Books were a private world for me – mostly to escape from being part of a large noisy family! I shared my passion with one friend in particular and we would recommend books to each other.

Would the book still resonate with young readers today?

I hope so, but somehow, I doubt it. It is such a world apart and these days there is an expectation of ‘relatability’ – which is rather a shame.

Thanks for giving me the excuse to go back and read this again, Debbie!

cover of The Pearl of Penang against Malaysian backdrop
Clare Flynn’s tenth novel was awarded the Selfies UK Award 2020

Connect with Clare Flynn

Find out more about Clare Flynn’s excellent historical novels via her website www.clareflynn.co.uk, where if you sign up for her readers’ newsletter you may claim a free download of her collection of short stories, A Fine Pair of Shoes. You can also find her on Facebook as authorclareflynn, on Twitter as @ClareFly and also on Instagram as @ClareFly.

Next time in this series I’ll be talking to another historical novelist, Helen Hollick, who will be sharing her passion for stories about quite a different kind of school to Miss Brodie’s – Ruby Ferguson’s Riding School!


POSTSCRIPT: 3 Strange Coincidences

  • cover of Secrets at St Bride'sI mentioned at the start of this interview that Clare’s novel The Pearl of Penang was awarded The Selfies UK Award 2020 last month. By a strange coincidence, my school story, Secrets at St Bride’s was in the final shortlist of six novels for that award!
  • Clare has since published the sequel to Pearl of Penang, called Prisoner from Penang – and I’m about to publish the sequel to Secrets at St Bride’s, called Stranger at St Bride’s (due out on 1st July, the ebook is already available to order.
  • I’ve only just noticed that in both pairs of books, we’ve chosen alliterative titles! Kindred spirits indeed!

For more information about my School Stories for Grown-ups, and to read the first chapter of the first in series for free, click here.

Posted in Reading, Travel, Writing

How to Be an Armchair Traveller

(This post was written for the January issue of the Hawkesbury Parish News)

Cover of Sea Witch by Helen HollickJanuary is traditionally the time when holiday companies’ commercials start popping up on our television screens. What better distraction from our post-Christmas overdrafts than sundrenched villas and beaches?

In the depths of the January gloom, these adverts tempt us to raid the rainy-day fund reserved for moments of crisis, such as when dishwasher gives up the ghost. (Now there’s a middle-class problem.)

The Budget Travel Option: A Good Book

Debbie Young with Helen Holllick
With Helen Hollick, creator of the fabulous escapist Sea Witch adventure stories

I for one will be resisting the lure of travel agents and instead taking refuge in a good book. This time last year, through the pages of Helen Hollick’s excellent historical novel Sea Witch, I sailed away with her enticing pirate Jesemiah Acorne. After an interesting stop-off in South Africa, we headed straight for the Caribbean, where thoughts of palm-fringed shores and tropic temperatures helped me shut out the dark nights and icy winds of Hawkesbury Upton. It may have helped that I was reading in a comfy armchair by a log fire, with what was left of our Christmas bottle of Lamb’s Navy Rum.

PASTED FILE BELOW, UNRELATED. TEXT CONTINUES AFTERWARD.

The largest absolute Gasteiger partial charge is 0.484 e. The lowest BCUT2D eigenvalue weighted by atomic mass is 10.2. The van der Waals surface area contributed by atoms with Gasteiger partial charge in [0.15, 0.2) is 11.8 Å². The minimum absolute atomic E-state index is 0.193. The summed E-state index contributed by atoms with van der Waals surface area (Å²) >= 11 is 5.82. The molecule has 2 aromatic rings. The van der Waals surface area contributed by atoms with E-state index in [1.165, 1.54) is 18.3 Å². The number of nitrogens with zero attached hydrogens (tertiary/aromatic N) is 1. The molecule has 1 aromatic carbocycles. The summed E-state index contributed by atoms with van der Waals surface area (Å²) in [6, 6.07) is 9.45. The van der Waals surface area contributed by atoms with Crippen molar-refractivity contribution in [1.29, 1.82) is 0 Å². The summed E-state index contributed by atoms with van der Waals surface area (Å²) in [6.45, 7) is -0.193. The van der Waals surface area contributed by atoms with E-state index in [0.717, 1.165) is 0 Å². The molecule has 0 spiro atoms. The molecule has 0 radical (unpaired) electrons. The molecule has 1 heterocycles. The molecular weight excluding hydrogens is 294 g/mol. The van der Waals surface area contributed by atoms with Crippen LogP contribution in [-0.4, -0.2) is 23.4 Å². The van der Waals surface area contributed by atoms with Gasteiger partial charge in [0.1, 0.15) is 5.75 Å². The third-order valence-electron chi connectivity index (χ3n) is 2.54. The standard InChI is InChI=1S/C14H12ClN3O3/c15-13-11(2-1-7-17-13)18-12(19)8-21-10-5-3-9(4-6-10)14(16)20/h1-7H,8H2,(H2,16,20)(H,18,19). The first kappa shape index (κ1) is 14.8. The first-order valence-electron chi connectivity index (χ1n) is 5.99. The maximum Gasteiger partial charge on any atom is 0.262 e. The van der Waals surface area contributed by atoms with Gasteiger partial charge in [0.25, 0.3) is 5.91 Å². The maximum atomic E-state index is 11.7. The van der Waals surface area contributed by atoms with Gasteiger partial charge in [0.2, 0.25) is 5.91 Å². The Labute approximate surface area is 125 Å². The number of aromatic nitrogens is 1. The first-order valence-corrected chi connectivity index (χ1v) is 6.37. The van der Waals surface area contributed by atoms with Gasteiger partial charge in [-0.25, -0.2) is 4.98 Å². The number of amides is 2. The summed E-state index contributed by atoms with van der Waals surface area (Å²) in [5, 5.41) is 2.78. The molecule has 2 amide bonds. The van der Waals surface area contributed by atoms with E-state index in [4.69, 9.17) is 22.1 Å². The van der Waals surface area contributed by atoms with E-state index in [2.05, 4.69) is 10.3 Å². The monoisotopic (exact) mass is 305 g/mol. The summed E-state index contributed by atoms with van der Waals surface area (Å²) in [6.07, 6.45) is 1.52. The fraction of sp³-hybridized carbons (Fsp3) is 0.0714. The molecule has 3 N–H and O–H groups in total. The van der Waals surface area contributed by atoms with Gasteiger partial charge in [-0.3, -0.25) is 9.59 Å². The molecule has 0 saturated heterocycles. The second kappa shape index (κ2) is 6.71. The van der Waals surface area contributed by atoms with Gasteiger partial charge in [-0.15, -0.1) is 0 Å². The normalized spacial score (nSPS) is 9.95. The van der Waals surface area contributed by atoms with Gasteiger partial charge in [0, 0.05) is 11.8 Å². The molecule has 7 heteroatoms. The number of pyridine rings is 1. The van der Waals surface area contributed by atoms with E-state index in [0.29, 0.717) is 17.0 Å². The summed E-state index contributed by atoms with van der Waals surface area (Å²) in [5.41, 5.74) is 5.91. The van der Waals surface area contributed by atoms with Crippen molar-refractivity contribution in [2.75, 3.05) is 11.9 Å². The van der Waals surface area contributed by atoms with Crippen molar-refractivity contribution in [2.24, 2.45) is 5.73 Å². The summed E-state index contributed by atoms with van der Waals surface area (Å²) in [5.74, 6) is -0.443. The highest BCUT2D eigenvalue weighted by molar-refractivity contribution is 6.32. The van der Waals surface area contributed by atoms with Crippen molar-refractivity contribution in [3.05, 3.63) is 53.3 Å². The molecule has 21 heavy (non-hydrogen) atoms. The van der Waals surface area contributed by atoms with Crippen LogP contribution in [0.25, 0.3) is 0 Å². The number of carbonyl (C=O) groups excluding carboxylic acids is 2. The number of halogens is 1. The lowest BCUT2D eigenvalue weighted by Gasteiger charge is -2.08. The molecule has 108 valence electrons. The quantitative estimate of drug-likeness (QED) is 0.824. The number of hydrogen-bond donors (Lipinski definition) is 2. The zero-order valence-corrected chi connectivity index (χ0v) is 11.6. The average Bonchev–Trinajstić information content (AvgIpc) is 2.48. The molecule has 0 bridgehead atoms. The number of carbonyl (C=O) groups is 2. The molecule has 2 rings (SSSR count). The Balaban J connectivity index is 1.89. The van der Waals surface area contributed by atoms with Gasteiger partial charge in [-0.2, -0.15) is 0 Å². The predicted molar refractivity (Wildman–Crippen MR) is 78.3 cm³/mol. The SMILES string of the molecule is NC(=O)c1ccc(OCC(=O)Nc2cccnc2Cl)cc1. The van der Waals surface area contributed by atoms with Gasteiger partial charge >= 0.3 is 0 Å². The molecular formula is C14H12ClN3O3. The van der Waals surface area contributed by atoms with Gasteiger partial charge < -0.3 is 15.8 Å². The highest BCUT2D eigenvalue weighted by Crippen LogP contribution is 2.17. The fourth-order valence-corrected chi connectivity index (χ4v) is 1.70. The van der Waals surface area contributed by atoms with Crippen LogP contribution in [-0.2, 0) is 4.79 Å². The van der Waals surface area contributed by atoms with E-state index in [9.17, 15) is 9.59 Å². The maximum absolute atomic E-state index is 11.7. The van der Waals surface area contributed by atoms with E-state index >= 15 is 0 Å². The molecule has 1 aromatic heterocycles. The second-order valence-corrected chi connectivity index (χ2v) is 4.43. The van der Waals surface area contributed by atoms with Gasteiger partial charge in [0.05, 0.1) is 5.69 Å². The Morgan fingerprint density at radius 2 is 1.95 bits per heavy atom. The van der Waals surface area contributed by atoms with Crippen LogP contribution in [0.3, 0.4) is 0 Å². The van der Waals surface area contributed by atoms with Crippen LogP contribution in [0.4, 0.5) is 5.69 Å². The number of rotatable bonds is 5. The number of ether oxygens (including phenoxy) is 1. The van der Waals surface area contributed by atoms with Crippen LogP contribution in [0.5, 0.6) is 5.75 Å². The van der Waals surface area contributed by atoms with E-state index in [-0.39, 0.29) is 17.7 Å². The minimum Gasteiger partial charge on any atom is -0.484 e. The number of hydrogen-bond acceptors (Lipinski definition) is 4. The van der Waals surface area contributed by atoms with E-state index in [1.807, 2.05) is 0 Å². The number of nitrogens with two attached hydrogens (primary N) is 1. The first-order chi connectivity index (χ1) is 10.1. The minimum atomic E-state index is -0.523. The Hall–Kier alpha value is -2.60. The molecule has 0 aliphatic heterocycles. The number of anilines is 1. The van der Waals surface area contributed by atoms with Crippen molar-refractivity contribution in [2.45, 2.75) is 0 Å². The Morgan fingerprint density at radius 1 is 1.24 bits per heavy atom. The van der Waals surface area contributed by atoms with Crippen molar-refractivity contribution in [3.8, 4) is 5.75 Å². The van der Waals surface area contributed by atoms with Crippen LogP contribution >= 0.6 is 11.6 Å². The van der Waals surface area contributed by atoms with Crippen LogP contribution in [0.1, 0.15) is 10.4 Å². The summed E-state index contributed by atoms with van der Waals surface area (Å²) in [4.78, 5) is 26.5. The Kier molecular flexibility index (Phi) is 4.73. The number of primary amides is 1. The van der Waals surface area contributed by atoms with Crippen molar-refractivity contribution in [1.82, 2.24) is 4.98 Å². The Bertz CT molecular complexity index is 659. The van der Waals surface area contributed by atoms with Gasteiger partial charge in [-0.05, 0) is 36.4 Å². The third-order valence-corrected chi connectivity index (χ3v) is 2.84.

Photo of bluestockinged scarecrow with Books are my Bag bag and Little Free Library
My Little Free Library – offering armchair travellers an easy source of escapist books

Good books are much cheaper than holiday bookings – and you don’t even have to wait till the summer to enjoy them. And, as with radio, the pictures are so much better than on television. If your budget doesn’t run to a new book, check out the huge range of £1 books in the Hawkesbury Shop and Head Start Studio, or the free books available round the clock from the Little Free Library box on my front garden wall in France Lane.

Last January, my sorrow at ending my voyage with Captain Acorne was cut short when I realised that “Sea Witch” was the first in a series. I’ve been saving the sequel especially for this winter. So wish me bon voyage – I’m back off to the Caribbean via the pages of Pirate Code. I just wish I could bring back some duty-free.

OVER TO YOU What’s your favourite book for armchair travelling? I’d love to know!

If you’ve enjoyed this post, please share it with your friends!

And if you liked this post, you may also enjoy this anecdote that centres on reading a book on a plane, inspired by my avid travelling: Flight of Fancy: A Cautionary Tale

 

Posted in Reading, Writing

The Rewards of Being a Book Reviewer

(Rewards that reinforce my delight in reviewing other authors’ books)

Jigsaw puzzle with last piece missing
Only connect

As regular readers of my blog may know, I love reviewing books and do so in a professional capacity for a couple of magazines in two completely different genres – a British parenting magazine called Today’s Child and an international literary journal called Vine Leaves.

For Today’s Child, I pick books that will sit well in a feature with a different theme each month (the next one will be children’s diaries). For Vine Leaves, I’m sent a list of books to choose from, all of them written by contributors to Vine Leaves. I’m also able to pick a book a quarter from the Historical Novel Society’s list, as I review for their website too.

Of course these aren’t the only books I read. I get through at least one a week, often more, and I review these books for pleasure, usually on Amazon, sometimes on Goodreads (a site that’s hailed as social media for readers, but to be honest I find it a frustratingly clunky site so don’t go on there that much – and as it’s now owned by Amazon, it may only be a matter of time before my Amazon reviews are accessible from Goodreads anyway). When I have time, I also review books on my own website here.